GLOBALLY INCREASING ENERGY PRICES DRIVE TOWARDS ENERGY SAVING AND EFFICIENCY. GLAZING INDUSTRY IS NO EXCEPTION.

Europa shopping centre, glass-aluminium roof

15 Jun GLOBALLY INCREASING ENERGY PRICES DRIVE TOWARDS ENERGY SAVING AND EFFICIENCY. GLAZING INDUSTRY IS NO EXCEPTION.

There is no other component in the building sector that has had rapid development in quality than in the field of windows. Since 1970 the window industry has undergone significant changes in terms of energy saving and efficiency. Today the energy efficiency has became a global phenomenon in all spheres of human activity and life. Although the development from recent years is characterised by huge improvements of the energetic quality, windows still have the lowest level of insulation of all the external components in a building. Due to the ever-increasing demand on low energy consumption, more and more attention is being paid to enhance the thermal insulation of the windows which are considered the risk areas of buildings.

Megrame Export reflects on the latest products and technologies which prevailed at the latest International Self Build Exhibition 2010 in Belfast, Ireland. “The exhibition mainly focused on the excessive use of energy and showed development for minimising heat loss and maximising heat gain in the construction sector. Passive house windows and low energy windows will all play very important roles within the construction industry in the immediate future. Self Builders, Residential and Commercial Builders and Architects all showed immense interest in the various displays of low energy windows that will have a huge impact on achieving increased thermal characteristics of buildings”

During the early 1970s most windows in Europe had single glazing; the Uw-value was around 5.5 W/ (m²K). Such windows caused expenses of 48 €/m2for heating each year. The windows had very poor insulation, as external cold could go through the window to the inside surface, causing frost on the interior surface creating huge energy loss.

In 1975 a new technology of double glazing was introduced. The distinctive feature being the type of window had an air gap enclosed between two panes. The heat loss coefficient was reduced to almost 2.8 W/ (m²K). The double-glazing panel saved half of the annual expenditure compared to single glazing.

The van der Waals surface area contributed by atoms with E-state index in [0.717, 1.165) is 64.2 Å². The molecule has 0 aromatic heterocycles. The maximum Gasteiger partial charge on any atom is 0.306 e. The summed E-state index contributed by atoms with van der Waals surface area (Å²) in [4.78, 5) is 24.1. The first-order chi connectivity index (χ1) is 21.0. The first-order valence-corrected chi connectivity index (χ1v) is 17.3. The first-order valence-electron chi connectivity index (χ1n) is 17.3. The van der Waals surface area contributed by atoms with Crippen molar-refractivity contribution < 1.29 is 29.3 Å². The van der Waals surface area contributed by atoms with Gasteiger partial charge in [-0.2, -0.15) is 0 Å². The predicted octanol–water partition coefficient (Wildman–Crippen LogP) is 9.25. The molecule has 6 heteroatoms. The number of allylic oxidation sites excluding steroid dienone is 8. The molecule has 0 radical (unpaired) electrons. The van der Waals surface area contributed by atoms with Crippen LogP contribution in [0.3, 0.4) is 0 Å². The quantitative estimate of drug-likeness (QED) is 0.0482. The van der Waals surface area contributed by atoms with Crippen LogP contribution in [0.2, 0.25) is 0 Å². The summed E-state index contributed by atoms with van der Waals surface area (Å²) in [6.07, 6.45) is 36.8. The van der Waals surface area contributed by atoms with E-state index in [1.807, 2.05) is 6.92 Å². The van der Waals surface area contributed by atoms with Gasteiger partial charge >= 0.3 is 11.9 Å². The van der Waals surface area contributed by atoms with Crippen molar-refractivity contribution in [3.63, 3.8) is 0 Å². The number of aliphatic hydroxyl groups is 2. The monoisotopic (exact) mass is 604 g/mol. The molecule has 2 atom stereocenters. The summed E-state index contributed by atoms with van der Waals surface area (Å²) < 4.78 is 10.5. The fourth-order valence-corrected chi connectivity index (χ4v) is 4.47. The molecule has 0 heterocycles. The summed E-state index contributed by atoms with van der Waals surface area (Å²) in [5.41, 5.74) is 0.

1995 saw the introduction of razor-thin metal coatings inside the interpane space layer for low thermal emissions. This technology allowed significant reduction to the U value to 1.3 and 1.7 W/ (m²K) (Standard timber or plastic windows). Moreover, the gas in the gap changed from air to noble gasses (Krypton or Argon), which had a much lower heat conductivity. The “low -e-glazing” became standard in Europe especially in Germany. The quality increased significantly without affecting the price too much.

The reduction of the thermal transfer of windows has been reached, especially the thermal properties of the glazings, which has the highest impact on heat loss, were improved.

The breakthrough for energy efficient construction was the introduction of triple-pane low-e glazing, which had a U value of 0.5-0.8 W/ (m²K). This signified a completely new approach towards construction, the window being considered as an integral part of the entire construction. The energy saving efficiency is achieved via a synergy of all constituent parts (not only the glazing, but the whole window should have quality which includes an insulating window frame and insulating spacers.)  This kind of window helps to save 80 % of the energy costs per year.

 Type  Single  Double Double, low e, Ar  Triple, low e, Ar
 U value W/(m²K)  5.60  2.80  1.20  0.65
Surface temperature
-10 °C out/20 °C
 -1.8 °C  9.1 °C  15.3 °C  17.5 °C
 Solar transmittance  0.92  0.80  0.62  0.48

 

Basic parameters of different types of timber windows in Europe

Today high quality windows fall into the following categories (Types):

  • Triple-pane, double-low-e glazing
  • Insulated wooden frames
  • Insulated plastic frames
  • Insulated glass facade constructions
  • Insulating spacers
  • Components for thermal-bridge free and air tight windows.